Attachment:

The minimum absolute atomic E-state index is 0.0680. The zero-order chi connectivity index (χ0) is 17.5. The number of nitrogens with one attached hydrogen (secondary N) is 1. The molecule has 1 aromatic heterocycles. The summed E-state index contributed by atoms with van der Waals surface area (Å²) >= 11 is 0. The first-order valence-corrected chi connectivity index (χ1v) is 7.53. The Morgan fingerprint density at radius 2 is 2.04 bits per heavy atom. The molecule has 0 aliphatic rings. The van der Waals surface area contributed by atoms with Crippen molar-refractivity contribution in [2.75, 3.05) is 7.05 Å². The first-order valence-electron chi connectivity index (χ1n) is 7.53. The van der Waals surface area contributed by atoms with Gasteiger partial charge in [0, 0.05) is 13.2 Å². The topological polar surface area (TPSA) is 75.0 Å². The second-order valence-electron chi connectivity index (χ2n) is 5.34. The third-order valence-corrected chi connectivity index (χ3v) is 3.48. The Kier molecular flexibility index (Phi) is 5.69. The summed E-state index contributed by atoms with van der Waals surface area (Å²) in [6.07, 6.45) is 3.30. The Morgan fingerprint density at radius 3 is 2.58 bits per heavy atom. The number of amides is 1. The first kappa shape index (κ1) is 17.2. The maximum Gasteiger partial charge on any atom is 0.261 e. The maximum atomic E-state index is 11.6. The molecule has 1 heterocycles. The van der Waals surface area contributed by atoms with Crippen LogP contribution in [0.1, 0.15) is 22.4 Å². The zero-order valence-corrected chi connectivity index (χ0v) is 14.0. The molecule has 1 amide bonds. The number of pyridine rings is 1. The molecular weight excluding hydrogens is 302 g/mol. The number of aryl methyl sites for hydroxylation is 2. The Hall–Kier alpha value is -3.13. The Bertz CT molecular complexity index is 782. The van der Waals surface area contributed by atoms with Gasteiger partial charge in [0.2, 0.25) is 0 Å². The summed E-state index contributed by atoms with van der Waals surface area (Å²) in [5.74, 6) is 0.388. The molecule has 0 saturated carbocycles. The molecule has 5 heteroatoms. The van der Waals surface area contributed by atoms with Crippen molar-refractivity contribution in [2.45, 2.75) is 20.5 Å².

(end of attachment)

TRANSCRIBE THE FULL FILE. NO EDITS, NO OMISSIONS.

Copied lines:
The minimum absolute atomic E-state index is 0.0680. The zero-order chi connectivity index (χ0) is 17.5. The number of nitrogens with one attached hydrogen (secondary N) is 1. The molecule has 1 aromatic heterocycles. The summed E-state index contributed by atoms with van der Waals surface area (Å²) >= 11 is 0. The first-order valence-corrected chi connectivity index (χ1v) is 7.53. The Morgan fingerprint density at radius 2 is 2.04 bits per heavy atom. The molecule has 0 aliphatic rings. The van der Waals surface area contributed by atoms with Crippen molar-refractivity contribution in [2.75, 3.05) is 7.05 Å². The first-order valence-electron chi connectivity index (χ1n) is 7.53. The van der Waals surface area contributed by atoms with Gasteiger partial charge in [0, 0.05) is 13.2 Å². The topological polar surface area (TPSA) is 75.0 Å². The second-order valence-electron chi connectivity index (χ2n) is 5.34. The third-order valence-corrected chi connectivity index (χ3v) is 3.48. The Kier molecular flexibility index (Phi) is 5.69. The summed E-state index contributed by atoms with van der Waals surface area (Å²) in [6.07, 6.45) is 3.30. The Morgan fingerprint density at radius 3 is 2.58 bits per heavy atom. The number of amides is 1. The first kappa shape index (κ1) is 17.2. The maximum Gasteiger partial charge on any atom is 0.261 e. The maximum atomic E-state index is 11.6. The molecule has 1 heterocycles. The van der Waals surface area contributed by atoms with Crippen LogP contribution in [0.1, 0.15) is 22.4 Å². The zero-order valence-corrected chi connectivity index (χ0v) is 14.0. The molecule has 1 amide bonds. The number of pyridine rings is 1. The molecular weight excluding hydrogens is 302 g/mol. The number of aryl methyl sites for hydroxylation is 2. The Hall–Kier alpha value is -3.13. The Bertz CT molecular complexity index is 782. The van der Waals surface area contributed by atoms with Gasteiger partial charge in [0.2, 0.25) is 0 Å². The summed E-state index contributed by atoms with van der Waals surface area (Å²) in [5.74, 6) is 0.388. The molecule has 0 saturated carbocycles. The molecule has 5 heteroatoms. The van der Waals surface area contributed by atoms with Crippen molar-refractivity contribution in [2.45, 2.75) is 20.5 Å².